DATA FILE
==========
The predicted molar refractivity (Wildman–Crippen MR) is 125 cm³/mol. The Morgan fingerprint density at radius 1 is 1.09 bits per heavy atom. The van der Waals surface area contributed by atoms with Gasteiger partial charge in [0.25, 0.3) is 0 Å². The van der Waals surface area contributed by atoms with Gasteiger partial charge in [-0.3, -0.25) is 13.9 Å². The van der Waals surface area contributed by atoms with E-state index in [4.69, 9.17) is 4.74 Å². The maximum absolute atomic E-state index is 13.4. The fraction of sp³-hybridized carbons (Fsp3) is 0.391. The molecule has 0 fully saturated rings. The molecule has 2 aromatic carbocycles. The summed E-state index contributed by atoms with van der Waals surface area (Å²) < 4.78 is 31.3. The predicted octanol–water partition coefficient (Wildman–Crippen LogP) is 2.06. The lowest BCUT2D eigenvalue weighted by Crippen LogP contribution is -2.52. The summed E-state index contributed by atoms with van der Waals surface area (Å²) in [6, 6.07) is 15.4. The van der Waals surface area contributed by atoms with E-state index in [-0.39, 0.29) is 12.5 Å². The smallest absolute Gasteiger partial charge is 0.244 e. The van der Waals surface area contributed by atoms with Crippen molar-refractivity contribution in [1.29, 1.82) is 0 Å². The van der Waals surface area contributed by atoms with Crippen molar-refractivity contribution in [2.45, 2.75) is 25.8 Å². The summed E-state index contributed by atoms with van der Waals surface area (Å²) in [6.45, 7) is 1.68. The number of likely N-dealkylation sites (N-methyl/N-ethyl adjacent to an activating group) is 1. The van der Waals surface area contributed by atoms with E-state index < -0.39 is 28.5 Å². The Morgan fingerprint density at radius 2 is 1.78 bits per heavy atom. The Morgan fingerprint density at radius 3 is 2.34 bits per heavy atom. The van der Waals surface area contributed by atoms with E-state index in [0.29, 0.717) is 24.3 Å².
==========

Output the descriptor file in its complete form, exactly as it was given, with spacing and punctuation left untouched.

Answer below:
The predicted molar refractivity (Wildman–Crippen MR) is 125 cm³/mol. The Morgan fingerprint density at radius 1 is 1.09 bits per heavy atom. The van der Waals surface area contributed by atoms with Gasteiger partial charge in [0.25, 0.3) is 0 Å². The van der Waals surface area contributed by atoms with Gasteiger partial charge in [-0.3, -0.25) is 13.9 Å². The van der Waals surface area contributed by atoms with E-state index in [4.69, 9.17) is 4.74 Å². The maximum absolute atomic E-state index is 13.4. The fraction of sp³-hybridized carbons (Fsp3) is 0.391. The molecule has 0 fully saturated rings. The molecule has 2 aromatic carbocycles. The summed E-state index contributed by atoms with van der Waals surface area (Å²) < 4.78 is 31.3. The predicted octanol–water partition coefficient (Wildman–Crippen LogP) is 2.06. The lowest BCUT2D eigenvalue weighted by Crippen LogP contribution is -2.52. The summed E-state index contributed by atoms with van der Waals surface area (Å²) in [6, 6.07) is 15.4. The van der Waals surface area contributed by atoms with E-state index in [-0.39, 0.29) is 12.5 Å². The smallest absolute Gasteiger partial charge is 0.244 e. The van der Waals surface area contributed by atoms with Crippen molar-refractivity contribution in [1.29, 1.82) is 0 Å². The van der Waals surface area contributed by atoms with Crippen molar-refractivity contribution in [2.45, 2.75) is 25.8 Å². The summed E-state index contributed by atoms with van der Waals surface area (Å²) in [6.45, 7) is 1.68. The number of likely N-dealkylation sites (N-methyl/N-ethyl adjacent to an activating group) is 1. The van der Waals surface area contributed by atoms with E-state index < -0.39 is 28.5 Å². The Morgan fingerprint density at radius 2 is 1.78 bits per heavy atom. The Morgan fingerprint density at radius 3 is 2.34 bits per heavy atom. The van der Waals surface area contributed by atoms with E-state index in [0.29, 0.717) is 24.3 Å².